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The highs and lows of Highland Park High School

The calm before a storm of weirdness, courtesy of the freshman and sophomore classes at HPHS.Well, it finally happened.

After visiting more than 100 schools, from inner-city schools in New York, the kind with clear backpacks and metal detectors, to elite international baccalaureate high schools, including one where the previous year’s guest speaker was Justin Bieber—I’ve finally had a school visit…go sideways.

I’m looking at you, Highland Park High School, and I’m confused.

Yes, you’re in a lovely community, a monoculture of wealth and charm in north Dallas. And congrats on winning the most recent 5A state football championship. That’s almost as impressive—to me anyway—as your 100% graduation rate.

So I was surprised by my strange “welcome” to your school.

Yes, you listened as I took the stage. You laughed at my jokes, and you were kind as I shared personal stories about my own high school career.

You clapped and cheered.

Then as I opened my mouth to speak again—you began clapping.  As I tried to answer questions you began clapping. For twenty minutes, as I tried to wrap up my presentation, you clapped and cheered randomly, a thousand students, trolling me.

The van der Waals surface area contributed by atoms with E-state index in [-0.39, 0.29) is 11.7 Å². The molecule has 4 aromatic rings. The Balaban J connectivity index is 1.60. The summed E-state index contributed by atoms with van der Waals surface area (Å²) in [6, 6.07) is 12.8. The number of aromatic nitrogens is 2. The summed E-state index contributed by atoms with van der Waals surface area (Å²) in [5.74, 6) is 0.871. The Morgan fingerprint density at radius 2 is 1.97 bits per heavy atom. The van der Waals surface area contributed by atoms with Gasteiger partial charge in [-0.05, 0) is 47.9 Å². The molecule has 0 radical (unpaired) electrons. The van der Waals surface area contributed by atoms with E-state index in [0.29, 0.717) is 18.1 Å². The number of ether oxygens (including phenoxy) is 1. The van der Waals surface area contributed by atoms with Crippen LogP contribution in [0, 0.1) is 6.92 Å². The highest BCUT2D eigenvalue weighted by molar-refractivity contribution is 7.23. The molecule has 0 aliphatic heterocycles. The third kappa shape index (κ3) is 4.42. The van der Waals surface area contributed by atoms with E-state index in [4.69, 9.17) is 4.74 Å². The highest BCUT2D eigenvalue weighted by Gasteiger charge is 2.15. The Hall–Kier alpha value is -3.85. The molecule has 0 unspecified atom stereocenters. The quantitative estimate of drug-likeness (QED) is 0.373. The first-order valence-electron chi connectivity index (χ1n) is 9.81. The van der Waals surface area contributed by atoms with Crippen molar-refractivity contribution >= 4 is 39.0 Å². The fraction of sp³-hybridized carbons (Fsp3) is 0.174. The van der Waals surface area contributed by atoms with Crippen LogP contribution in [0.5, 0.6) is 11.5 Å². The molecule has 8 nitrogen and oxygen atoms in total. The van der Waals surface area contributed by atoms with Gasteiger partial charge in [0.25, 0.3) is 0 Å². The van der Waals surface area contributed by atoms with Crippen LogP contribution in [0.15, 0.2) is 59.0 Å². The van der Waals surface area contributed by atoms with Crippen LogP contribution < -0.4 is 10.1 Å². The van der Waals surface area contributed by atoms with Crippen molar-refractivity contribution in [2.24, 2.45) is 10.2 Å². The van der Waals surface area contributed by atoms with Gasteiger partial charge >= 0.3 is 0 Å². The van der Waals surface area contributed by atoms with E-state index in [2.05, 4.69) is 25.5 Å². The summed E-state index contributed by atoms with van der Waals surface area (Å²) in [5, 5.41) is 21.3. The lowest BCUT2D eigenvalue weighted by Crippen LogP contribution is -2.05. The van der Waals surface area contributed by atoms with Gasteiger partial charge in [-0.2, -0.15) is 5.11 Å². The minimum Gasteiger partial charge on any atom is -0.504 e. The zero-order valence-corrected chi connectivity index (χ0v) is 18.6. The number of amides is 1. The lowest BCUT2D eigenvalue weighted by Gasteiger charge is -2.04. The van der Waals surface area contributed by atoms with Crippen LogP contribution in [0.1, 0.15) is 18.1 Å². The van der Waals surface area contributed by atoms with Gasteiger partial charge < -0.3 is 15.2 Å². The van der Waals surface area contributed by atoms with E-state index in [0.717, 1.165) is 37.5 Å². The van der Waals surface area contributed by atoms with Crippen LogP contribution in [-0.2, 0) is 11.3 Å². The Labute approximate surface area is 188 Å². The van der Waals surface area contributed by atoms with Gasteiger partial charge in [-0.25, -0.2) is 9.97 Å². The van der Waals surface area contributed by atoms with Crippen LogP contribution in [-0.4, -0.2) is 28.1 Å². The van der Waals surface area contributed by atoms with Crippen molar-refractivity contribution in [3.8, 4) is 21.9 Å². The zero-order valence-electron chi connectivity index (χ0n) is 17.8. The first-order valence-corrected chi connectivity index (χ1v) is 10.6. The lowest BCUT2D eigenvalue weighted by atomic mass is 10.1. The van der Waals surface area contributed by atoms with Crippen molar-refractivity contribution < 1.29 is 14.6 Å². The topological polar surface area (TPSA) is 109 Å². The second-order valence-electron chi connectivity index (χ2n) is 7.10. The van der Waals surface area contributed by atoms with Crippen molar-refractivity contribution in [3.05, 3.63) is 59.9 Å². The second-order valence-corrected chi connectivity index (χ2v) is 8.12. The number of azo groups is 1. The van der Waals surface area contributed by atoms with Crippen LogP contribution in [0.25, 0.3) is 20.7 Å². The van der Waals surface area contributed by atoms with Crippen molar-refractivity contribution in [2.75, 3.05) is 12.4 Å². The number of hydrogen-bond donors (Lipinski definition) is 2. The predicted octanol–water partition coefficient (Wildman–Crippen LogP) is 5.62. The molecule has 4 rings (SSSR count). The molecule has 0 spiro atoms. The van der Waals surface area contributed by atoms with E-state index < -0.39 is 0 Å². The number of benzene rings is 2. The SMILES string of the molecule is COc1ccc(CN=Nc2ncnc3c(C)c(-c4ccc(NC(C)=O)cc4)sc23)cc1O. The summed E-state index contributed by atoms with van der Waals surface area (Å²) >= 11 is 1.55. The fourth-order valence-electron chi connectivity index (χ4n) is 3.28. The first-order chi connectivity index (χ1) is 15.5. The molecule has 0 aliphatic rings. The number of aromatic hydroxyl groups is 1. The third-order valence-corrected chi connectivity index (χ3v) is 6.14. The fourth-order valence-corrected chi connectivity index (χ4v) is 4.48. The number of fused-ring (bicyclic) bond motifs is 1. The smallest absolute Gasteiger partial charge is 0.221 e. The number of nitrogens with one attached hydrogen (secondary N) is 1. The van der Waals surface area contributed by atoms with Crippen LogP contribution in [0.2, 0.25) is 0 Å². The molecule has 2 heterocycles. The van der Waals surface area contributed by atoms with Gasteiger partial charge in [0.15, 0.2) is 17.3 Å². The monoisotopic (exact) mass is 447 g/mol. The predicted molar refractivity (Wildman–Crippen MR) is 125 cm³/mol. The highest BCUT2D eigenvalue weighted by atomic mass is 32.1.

I was perplexed as your teachers and your principal—who was just offstage, stood impotent, while you mocked me, a guest to your magnificent school.

Despite the 1000 to 1 odds, I wasn’t about to be run off the stage by a bunch children who had decided I was just another mark to be bullied. So I stubbornly kept going, while imagining the ending scene of the movie, Carrie—you know the one—where they’ve dumped a bucket of pig blood on her head just after crowning her Prom Queen, so they could collectively laugh at her expense. But then the doors slam shut and she telekinetically uncoils fire-hoses and begins spraying those in the auditorium, and the curtains burst into flames.

But, I have no such powers.

Instead, words are my weapons, and my solace, so here they are for all to see.

Are you ready?

Here goes.

You are part of an educational system that gave the world Levi Pettit.

Remember him? I’m sure you do, though I’m also sure you’d like to forget that video of Levi in a tuxedo, an Oklahoma frat boy on a bus leading a cheer that went like this:

“You can hang ‘em from a tree, but they’ll never sign with me, there will never be a n***** at SAE.”

Ring a bell?

In coming to Highland Park High School, I thought that was an anomaly by an immature alum, a racially insensitive apple in a barrel of healthy fruit.

But now I’m not so sure.

Yes, a handful of your students sought me out to apologize on behalf of their peers. And they were truly wonderful and I enjoyed our time together. But they also said troubling things like “This place is awesome, but half the kids are basically corrupt politicians in the making and future date rapists.” They even used an acronym, the FDRC, the Future Date Rape Club. (Please tell me that’s just a joke.)